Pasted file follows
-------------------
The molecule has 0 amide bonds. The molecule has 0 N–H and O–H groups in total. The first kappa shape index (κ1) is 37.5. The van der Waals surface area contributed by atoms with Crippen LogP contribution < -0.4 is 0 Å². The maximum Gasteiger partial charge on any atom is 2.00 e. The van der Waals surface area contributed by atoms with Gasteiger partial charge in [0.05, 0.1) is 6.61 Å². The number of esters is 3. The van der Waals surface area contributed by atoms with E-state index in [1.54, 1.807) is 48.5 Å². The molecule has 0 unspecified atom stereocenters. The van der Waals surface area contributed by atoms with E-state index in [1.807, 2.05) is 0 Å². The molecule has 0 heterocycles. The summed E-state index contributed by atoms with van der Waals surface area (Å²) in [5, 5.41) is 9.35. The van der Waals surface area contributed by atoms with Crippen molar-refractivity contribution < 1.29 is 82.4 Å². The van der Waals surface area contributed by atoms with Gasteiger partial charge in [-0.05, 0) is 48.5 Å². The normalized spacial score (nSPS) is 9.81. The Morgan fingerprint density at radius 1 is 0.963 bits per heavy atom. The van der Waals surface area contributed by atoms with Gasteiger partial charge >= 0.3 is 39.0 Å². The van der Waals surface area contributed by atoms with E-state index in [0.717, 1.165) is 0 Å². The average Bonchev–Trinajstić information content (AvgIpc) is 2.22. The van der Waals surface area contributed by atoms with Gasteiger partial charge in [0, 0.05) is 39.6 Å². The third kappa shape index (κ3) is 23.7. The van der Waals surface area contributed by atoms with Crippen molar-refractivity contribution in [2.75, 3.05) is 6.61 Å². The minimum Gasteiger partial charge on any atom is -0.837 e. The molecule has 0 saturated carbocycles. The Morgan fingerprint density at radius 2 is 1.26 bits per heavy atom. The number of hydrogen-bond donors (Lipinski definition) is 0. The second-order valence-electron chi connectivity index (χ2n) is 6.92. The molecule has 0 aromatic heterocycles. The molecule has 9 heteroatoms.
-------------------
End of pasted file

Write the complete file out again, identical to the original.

The molecule has 0 amide bonds. The molecule has 0 N–H and O–H groups in total. The first kappa shape index (κ1) is 37.5. The van der Waals surface area contributed by atoms with Crippen LogP contribution < -0.4 is 0 Å². The maximum Gasteiger partial charge on any atom is 2.00 e. The van der Waals surface area contributed by atoms with Gasteiger partial charge in [0.05, 0.1) is 6.61 Å². The number of esters is 3. The van der Waals surface area contributed by atoms with E-state index in [1.54, 1.807) is 48.5 Å². The molecule has 0 unspecified atom stereocenters. The van der Waals surface area contributed by atoms with E-state index in [1.807, 2.05) is 0 Å². The molecule has 0 heterocycles. The summed E-state index contributed by atoms with van der Waals surface area (Å²) in [5, 5.41) is 9.35. The van der Waals surface area contributed by atoms with Crippen molar-refractivity contribution < 1.29 is 82.4 Å². The van der Waals surface area contributed by atoms with Gasteiger partial charge in [-0.05, 0) is 48.5 Å². The normalized spacial score (nSPS) is 9.81. The Morgan fingerprint density at radius 1 is 0.963 bits per heavy atom. The van der Waals surface area contributed by atoms with Gasteiger partial charge >= 0.3 is 39.0 Å². The van der Waals surface area contributed by atoms with E-state index in [0.717, 1.165) is 0 Å². The average Bonchev–Trinajstić information content (AvgIpc) is 2.22. The van der Waals surface area contributed by atoms with Gasteiger partial charge in [0, 0.05) is 39.6 Å². The third kappa shape index (κ3) is 23.7. The van der Waals surface area contributed by atoms with Crippen molar-refractivity contribution in [2.75, 3.05) is 6.61 Å². The minimum Gasteiger partial charge on any atom is -0.837 e. The molecule has 0 saturated carbocycles. The Morgan fingerprint density at radius 2 is 1.26 bits per heavy atom. The number of hydrogen-bond donors (Lipinski definition) is 0. The second-order valence-electron chi connectivity index (χ2n) is 6.92. The molecule has 0 aromatic heterocycles. The molecule has 9 heteroatoms.